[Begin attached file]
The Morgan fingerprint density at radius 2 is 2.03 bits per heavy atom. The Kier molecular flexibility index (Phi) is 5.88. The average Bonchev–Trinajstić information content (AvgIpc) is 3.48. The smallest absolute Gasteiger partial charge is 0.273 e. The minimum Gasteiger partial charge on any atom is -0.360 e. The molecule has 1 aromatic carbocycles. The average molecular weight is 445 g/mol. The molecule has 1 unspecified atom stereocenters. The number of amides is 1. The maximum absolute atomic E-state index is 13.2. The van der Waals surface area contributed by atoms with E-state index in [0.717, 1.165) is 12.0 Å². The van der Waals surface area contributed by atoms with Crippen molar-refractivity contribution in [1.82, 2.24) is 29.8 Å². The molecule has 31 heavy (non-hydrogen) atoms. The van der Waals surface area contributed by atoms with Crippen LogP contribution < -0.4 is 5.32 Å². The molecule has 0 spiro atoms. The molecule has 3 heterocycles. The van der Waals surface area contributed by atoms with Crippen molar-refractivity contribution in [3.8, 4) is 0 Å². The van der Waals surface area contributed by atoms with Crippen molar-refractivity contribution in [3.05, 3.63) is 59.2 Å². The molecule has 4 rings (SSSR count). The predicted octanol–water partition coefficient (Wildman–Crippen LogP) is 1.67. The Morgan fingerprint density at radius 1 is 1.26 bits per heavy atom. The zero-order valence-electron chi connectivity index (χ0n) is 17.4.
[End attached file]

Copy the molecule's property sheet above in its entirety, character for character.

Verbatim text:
The Morgan fingerprint density at radius 2 is 2.03 bits per heavy atom. The Kier molecular flexibility index (Phi) is 5.88. The average Bonchev–Trinajstić information content (AvgIpc) is 3.48. The smallest absolute Gasteiger partial charge is 0.273 e. The minimum Gasteiger partial charge on any atom is -0.360 e. The molecule has 1 aromatic carbocycles. The average molecular weight is 445 g/mol. The molecule has 1 unspecified atom stereocenters. The number of amides is 1. The maximum absolute atomic E-state index is 13.2. The van der Waals surface area contributed by atoms with E-state index in [0.717, 1.165) is 12.0 Å². The van der Waals surface area contributed by atoms with Crippen molar-refractivity contribution in [1.82, 2.24) is 29.8 Å². The molecule has 31 heavy (non-hydrogen) atoms. The van der Waals surface area contributed by atoms with Crippen LogP contribution < -0.4 is 5.32 Å². The molecule has 0 spiro atoms. The molecule has 3 heterocycles. The van der Waals surface area contributed by atoms with Crippen molar-refractivity contribution in [3.8, 4) is 0 Å². The van der Waals surface area contributed by atoms with Crippen molar-refractivity contribution in [3.05, 3.63) is 59.2 Å². The molecule has 4 rings (SSSR count). The predicted octanol–water partition coefficient (Wildman–Crippen LogP) is 1.67. The Morgan fingerprint density at radius 1 is 1.26 bits per heavy atom. The zero-order valence-electron chi connectivity index (χ0n) is 17.4.